Should I Stay or Should I Go?

December 15, 2021 Cindy Best

Leave or stay, that is the question. If you or your spouse are going through a divorce, this can be a difficult and complex answer. If there is any history of domestic violence, then it is much better to live apart than to allow your spouse to continue to abuse you. If you are the abuser, then why do you want to stay and escalate the abuse?  So, what is domestic violence in a marriage? It might be different than you think because it involves far more than physical violence. It can include name calling, door slamming, erratic behavior at all hours of the day and night, stalking your spouse’s whereabouts and texts, the silent treatment coupled with any of these other behaviors, threats, intimidation, not letting you leave a room, throwing objects, putting you in fear for your safety and well being. All ugly stuff. So if any of that is going on, the two of you would be safer apart.

All things being equal, however, two people can live together during a divorce. In some ways, that might not be any different than it was during the marriage. Be civil to each other, clean up your messes, don’t be rude, be nice, and kindly answer questions and talk things out calmly. This can actually work for many families until they decide who is moving where and if they are selling the house and so forth. It works best if there is very little tension and you are doing it for the right reasons. Children are one reason that it might be helpful to live together until things are officially split up. If one spouse just wants to be free of you, you do not have to leave the house voluntarily. It might be a financial hardship if you leave. Certain things also may happen if you vacate the house. One, you might not be allowed back in, even if you change your mind and want to come home. Many judges will consider that once you leave, you are gone. The person who stays in the house has a right to peace. In other words, once you leave the house the person living there should not be expected to allow you to drop in at any time as if you were still living there.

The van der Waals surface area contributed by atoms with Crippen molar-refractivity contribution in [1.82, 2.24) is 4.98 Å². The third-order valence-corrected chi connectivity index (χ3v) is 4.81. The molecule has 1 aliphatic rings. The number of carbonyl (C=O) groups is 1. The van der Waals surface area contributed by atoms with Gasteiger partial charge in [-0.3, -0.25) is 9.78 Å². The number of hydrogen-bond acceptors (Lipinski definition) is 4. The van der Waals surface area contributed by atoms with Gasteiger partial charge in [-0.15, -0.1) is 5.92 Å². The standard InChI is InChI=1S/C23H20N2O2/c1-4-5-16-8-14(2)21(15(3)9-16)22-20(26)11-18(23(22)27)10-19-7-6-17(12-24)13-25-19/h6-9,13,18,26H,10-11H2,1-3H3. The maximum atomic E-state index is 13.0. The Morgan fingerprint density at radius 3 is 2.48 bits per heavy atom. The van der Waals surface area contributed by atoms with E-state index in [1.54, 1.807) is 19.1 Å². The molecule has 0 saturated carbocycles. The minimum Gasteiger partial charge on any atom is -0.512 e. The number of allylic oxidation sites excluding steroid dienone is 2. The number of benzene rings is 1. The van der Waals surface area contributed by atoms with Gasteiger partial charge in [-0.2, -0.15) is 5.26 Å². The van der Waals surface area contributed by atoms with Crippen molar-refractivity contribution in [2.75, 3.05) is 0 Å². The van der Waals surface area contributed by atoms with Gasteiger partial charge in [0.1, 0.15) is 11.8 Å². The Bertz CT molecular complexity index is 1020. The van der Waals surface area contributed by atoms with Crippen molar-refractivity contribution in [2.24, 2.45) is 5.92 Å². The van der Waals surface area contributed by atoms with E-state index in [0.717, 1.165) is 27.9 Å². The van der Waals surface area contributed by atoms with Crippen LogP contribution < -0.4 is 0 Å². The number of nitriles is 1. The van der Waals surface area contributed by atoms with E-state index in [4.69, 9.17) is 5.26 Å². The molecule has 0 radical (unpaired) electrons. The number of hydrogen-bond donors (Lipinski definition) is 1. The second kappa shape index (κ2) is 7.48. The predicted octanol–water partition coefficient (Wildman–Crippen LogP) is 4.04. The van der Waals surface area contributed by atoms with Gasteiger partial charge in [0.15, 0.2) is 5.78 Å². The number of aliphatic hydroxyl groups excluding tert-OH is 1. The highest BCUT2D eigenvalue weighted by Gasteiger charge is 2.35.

Also, one issue to consider before someone moves is how to split the finances. If you move, you might still be financially liable for the house payment and upkeep, especially if you have been paying these expenses. You cannot stop all your financial responsibility just by leaving. When your case is settled or if it comes in front of a judge, there will be a look back process to see if things and expenses were shared equitably. It might be wise to get a written agreement about the financial issues before someone leaves the house. It can be as simple as writing the agreement on a yellow pad and then have both spouses sign it. If you are not sure, you can call it a temporary agreement and you can get legal advice if you have questions. Do not sign anything that you do not understand. But it is a good idea to come to agreements on how to pay bills, credit cards, cars, and mortgage while the divorce is pending, even if the final outcome will be different. So, should you go or stay. It depends. If you have any qualms, talk to an experienced divorce lawyer and be honest with them about what is going on.

 

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